Autism's Costs Can Run Into Millions for 1 Person
Lost wages, residential care and special education are just some of the driving factors, study finds
By Dennis Thompson
MONDAY, June 9, 2014 (HealthDay News) -- The lifetime cost of supporting just one person with autism can range from $1.4 million to $2.4 million, with factors as varied as lost wages, residential care and special education driving up expenses, a new study has found.
Medical care plays a role in pushing these costs, but is not the main factor, said study senior author David Mandell, director of the Center for Mental Health Policy and Services Research at the University of Pennsylvania Perelman School of Medicine.
Lost wages are a critical driver for the lifetime cost of autism, as parents leave work to care for their autistic children and adults with the disorder fail to find or maintain employment, Mandell said.
Other major factors include the expense of special education for children and residential care for adults.
"When we think about what is needed to support people with autism, we so often look to medical care for that support," he said. "I think this shows there are other places we need to look as well."
In the study, researchers cast a wide net to gather data on a variety of economic concerns related to autism spectrum disorder, both in the United States and in the United Kingdom.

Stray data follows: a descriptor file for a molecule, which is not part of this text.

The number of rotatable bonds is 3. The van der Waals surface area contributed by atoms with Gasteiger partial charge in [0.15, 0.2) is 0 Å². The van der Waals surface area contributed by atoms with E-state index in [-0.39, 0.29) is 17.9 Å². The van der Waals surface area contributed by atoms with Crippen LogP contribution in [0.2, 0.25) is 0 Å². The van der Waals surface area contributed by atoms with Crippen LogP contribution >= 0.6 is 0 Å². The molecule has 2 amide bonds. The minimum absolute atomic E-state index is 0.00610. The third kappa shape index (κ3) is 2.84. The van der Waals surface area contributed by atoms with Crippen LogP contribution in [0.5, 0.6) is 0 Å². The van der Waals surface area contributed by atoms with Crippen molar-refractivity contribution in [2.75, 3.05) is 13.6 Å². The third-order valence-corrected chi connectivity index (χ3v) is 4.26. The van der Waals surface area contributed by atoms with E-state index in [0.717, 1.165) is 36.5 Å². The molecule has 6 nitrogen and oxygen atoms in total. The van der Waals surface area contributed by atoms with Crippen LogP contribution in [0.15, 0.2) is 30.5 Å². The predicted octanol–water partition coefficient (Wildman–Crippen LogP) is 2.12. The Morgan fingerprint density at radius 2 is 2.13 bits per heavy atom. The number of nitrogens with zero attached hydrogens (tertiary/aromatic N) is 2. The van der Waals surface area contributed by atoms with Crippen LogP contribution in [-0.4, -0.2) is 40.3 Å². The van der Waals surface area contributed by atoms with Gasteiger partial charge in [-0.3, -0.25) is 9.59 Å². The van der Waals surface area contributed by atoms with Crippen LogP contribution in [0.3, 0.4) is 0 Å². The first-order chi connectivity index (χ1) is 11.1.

The investigators concluded that the average lifetime cost to care for a person with autism without intellectual disabilities is about $1.4 million in both the United States and the United Kingdom.
People with autism who also have intellectual disabilities cost about $2.4 million during their lifetime in the United States and about $2.2 million in the United Kingdom.
"This study shows us what we've all known but never had the data to support -- that autism is alarmingly expensive," said Michael Rosanoff, associate director of public health for Autism Speaks, the nonprofit advocacy group that funded the research.
Medical care for children with autism can cost between $6,467 and $18,106 a year, depending on the age of the child and the level of intellectual disability. For adults with autism, medical costs range between $13,580 and $27,159 annually, according to the study.
By comparison, special education for children with autism costs one-and-a-half to nearly five times as much as their medical care. Costs for special education run between $13,980 and $62,920 a year, again depending on age and intellectual disability, the study found.
Parents' lost wages cost an average $18,720 annually for the care of a child with autism, outpacing medical expenses. "Mothers drop out of the workforce to care for their children with autism, and those wages are substantial," Mandell said.
Residential care is the largest average expense for adults with autism, costing between $18,080 and $36,161 annually -- more than twice the amount spent on medical care. Lost wages for adults with autism cost about $10,718 a year, the study authors said.